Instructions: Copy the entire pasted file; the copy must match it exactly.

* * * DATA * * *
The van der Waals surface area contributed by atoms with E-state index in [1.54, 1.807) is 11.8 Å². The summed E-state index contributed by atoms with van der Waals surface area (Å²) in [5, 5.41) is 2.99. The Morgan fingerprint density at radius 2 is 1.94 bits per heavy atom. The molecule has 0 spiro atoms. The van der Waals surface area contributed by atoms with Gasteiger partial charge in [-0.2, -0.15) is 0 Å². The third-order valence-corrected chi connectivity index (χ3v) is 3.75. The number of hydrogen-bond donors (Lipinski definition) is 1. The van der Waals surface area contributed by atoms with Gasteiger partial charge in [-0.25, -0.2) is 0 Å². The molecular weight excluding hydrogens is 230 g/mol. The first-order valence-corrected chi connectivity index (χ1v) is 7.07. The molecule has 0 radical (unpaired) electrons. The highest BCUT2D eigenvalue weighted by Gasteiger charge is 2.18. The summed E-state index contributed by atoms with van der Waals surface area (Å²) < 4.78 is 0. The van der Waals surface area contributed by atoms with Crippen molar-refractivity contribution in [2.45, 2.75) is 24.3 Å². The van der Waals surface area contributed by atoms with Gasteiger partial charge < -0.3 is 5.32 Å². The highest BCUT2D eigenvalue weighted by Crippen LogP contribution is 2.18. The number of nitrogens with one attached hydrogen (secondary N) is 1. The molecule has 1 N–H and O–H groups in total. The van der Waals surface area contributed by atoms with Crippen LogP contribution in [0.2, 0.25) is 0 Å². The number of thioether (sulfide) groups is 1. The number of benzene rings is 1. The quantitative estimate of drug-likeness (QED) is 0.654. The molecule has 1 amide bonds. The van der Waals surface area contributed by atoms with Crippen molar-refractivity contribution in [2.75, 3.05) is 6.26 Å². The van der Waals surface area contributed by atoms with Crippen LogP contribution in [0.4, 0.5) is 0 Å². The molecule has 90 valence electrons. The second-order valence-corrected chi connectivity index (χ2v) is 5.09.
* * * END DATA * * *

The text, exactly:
The van der Waals surface area contributed by atoms with E-state index in [1.54, 1.807) is 11.8 Å². The summed E-state index contributed by atoms with van der Waals surface area (Å²) in [5, 5.41) is 2.99. The Morgan fingerprint density at radius 2 is 1.94 bits per heavy atom. The molecule has 0 spiro atoms. The van der Waals surface area contributed by atoms with Gasteiger partial charge in [-0.2, -0.15) is 0 Å². The third-order valence-corrected chi connectivity index (χ3v) is 3.75. The number of hydrogen-bond donors (Lipinski definition) is 1. The van der Waals surface area contributed by atoms with Gasteiger partial charge in [-0.25, -0.2) is 0 Å². The molecular weight excluding hydrogens is 230 g/mol. The first-order valence-corrected chi connectivity index (χ1v) is 7.07. The molecule has 0 radical (unpaired) electrons. The highest BCUT2D eigenvalue weighted by Gasteiger charge is 2.18. The summed E-state index contributed by atoms with van der Waals surface area (Å²) < 4.78 is 0. The van der Waals surface area contributed by atoms with Crippen molar-refractivity contribution in [2.45, 2.75) is 24.3 Å². The van der Waals surface area contributed by atoms with Gasteiger partial charge < -0.3 is 5.32 Å². The highest BCUT2D eigenvalue weighted by Crippen LogP contribution is 2.18. The number of nitrogens with one attached hydrogen (secondary N) is 1. The molecule has 1 N–H and O–H groups in total. The van der Waals surface area contributed by atoms with Crippen LogP contribution in [0.2, 0.25) is 0 Å². The number of thioether (sulfide) groups is 1. The number of benzene rings is 1. The quantitative estimate of drug-likeness (QED) is 0.654. The molecule has 1 amide bonds. The van der Waals surface area contributed by atoms with Crippen molar-refractivity contribution in [2.75, 3.05) is 6.26 Å². The van der Waals surface area contributed by atoms with Crippen LogP contribution in [0.4, 0.5) is 0 Å². The molecule has 90 valence electrons. The second-order valence-corrected chi connectivity index (χ2v) is 5.09.